As of press time, no future actions have been announced but Democrats may notice the bills for a full Committee hearing and/or markup after the President’s Day recess. Should the bills pass the House, the prospects for passage in the Senate seem less likely.
On Tuesday, the Senate Health, Education, Labor and Pensions (HELP) Committee held a hearing on “Managing Pain During the Opioid Crisis.” A summary of the hearing is attached.
On Tuesday, the House Ways and Means Committee held a hearing titled “The Cost of Rising Prescription Drug Prices”. It was the first hearing on drug pricing under newly appointed Chairman Richard Neal (D-MA). Members continued many similar themes we have seen at other hearings on drug pricing. There was some bipartisan consensus. Most members provided a story of the challenges some of their constituents face in paying for basic necessities or prescription drugs needed to survive. Both parties advocated for increased enforcement of anti-competition laws to go after bad actors in the industry. Members of both parties frequently asked questions about the cost of insulin, and why a 100 year old drug could rise in price so quickly. There seemed to be bipartisan consensus that the Part B average sales price plus 6% fee is not working. Most members suggested Congress needs to rewrite laws regarding PBMs and their incentives, though all were hung up on how to measure a drug’s “value”. And, unlike other drug pricing hearings, 340B drug discount program was not mentioned at all.
During the hearing, Democrats were critical that drug companies on average spend much more on advertising than research and development. Members proposed eliminating the tax credit for marketing expenses for pharmaceutical companies, banning direct-to-consumer pharmaceutical advertisements, or at the least, requiring advertisements to include greater information about the drug in question. Democrats also were pretty uniform in their support for giving Medicare authority to negotiate drug prices. And committee Democrats discussed potential changes to intellectual property laws to limit patents and exclusivity periods for prescription drugs, after such time the government could take more direct steps to influence the price of drugs.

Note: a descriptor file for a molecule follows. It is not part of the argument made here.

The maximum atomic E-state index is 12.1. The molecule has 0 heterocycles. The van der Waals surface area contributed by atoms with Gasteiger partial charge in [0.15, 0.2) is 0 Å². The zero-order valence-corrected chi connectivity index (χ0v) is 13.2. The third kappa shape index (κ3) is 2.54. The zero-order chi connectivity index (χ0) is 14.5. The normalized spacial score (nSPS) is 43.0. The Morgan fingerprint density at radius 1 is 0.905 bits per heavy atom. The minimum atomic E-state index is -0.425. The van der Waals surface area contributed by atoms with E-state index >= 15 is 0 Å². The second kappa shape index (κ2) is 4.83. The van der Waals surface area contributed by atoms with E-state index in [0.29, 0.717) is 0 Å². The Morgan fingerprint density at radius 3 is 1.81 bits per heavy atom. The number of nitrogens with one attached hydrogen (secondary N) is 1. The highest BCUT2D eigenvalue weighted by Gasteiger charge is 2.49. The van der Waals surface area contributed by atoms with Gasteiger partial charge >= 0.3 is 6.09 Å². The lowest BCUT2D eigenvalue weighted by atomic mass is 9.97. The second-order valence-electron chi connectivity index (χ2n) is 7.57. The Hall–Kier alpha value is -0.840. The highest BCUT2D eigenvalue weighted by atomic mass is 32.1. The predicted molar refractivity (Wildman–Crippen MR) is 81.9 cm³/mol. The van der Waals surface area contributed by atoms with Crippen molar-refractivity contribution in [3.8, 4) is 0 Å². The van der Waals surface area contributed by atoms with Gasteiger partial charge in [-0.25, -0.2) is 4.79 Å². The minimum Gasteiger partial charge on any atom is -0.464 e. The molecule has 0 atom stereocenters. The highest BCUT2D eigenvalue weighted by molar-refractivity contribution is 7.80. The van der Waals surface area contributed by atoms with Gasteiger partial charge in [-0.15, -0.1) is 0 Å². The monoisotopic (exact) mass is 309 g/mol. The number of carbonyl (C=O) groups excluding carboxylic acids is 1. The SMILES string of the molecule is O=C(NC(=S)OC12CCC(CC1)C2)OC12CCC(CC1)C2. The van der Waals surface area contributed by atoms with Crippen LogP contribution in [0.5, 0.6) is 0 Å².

Republicans also followed some similar themes as prior hearings. They were very concerned policies reducing drug prices could inadvertently limit access to those drugs, and they think it is a slippery slope to price controls and market intervention. Republicans regularly criticized the Affordable Care Act as being a major cause of rising drug costs.
UPCOMING HEARINGS AND EVENTS
The following upcoming health care hearings of note have been announced as of press time:
- February 26
o Senate Finance Committee hearing with pharmaceutical company CEOs
o House Judiciary Hearing on “Oversight of the Trump Administration’s Family Separation Policy” (rescheduled from February 12)
- February 27
o House Energy and Commerce Committee Oversight and Investigations Subcommittee hearing on the measles outbreak
- March 5
o Senate HELP Committee hearing on the measles outbreak
USDA Grants Prioritizing Investments in Telemedicine to Address Opioid Crisis in Rural America
On Thursday, Assistant to the Secretary for Rural Development Anne Hazlett announced that the United States Department of Agriculture (USDA) is giving funding priority in a key grant program for applications to address opioid misuse in rural communities. USDA may award up to 30 special consideration points for Distance Learning and Telemedicine (DLT) program applications for projects that provide opioid treatment services in 220 at-risk counties identified by the Centers for Disease Control and Prevention. The deadline for these applications is April 15, 2019.
In addition, USDA may award 10 special consideration points for opioid-related DLT projects or for those that provide Science, Technology, Engineering and Math (STEM) education as their primary purpose. The application deadline for these projects is May 15, 2019.
|Katie Weyforth Vanlandingham
Van Scoyoc Associates
800 Maine Ave SW
Washington, DC 20024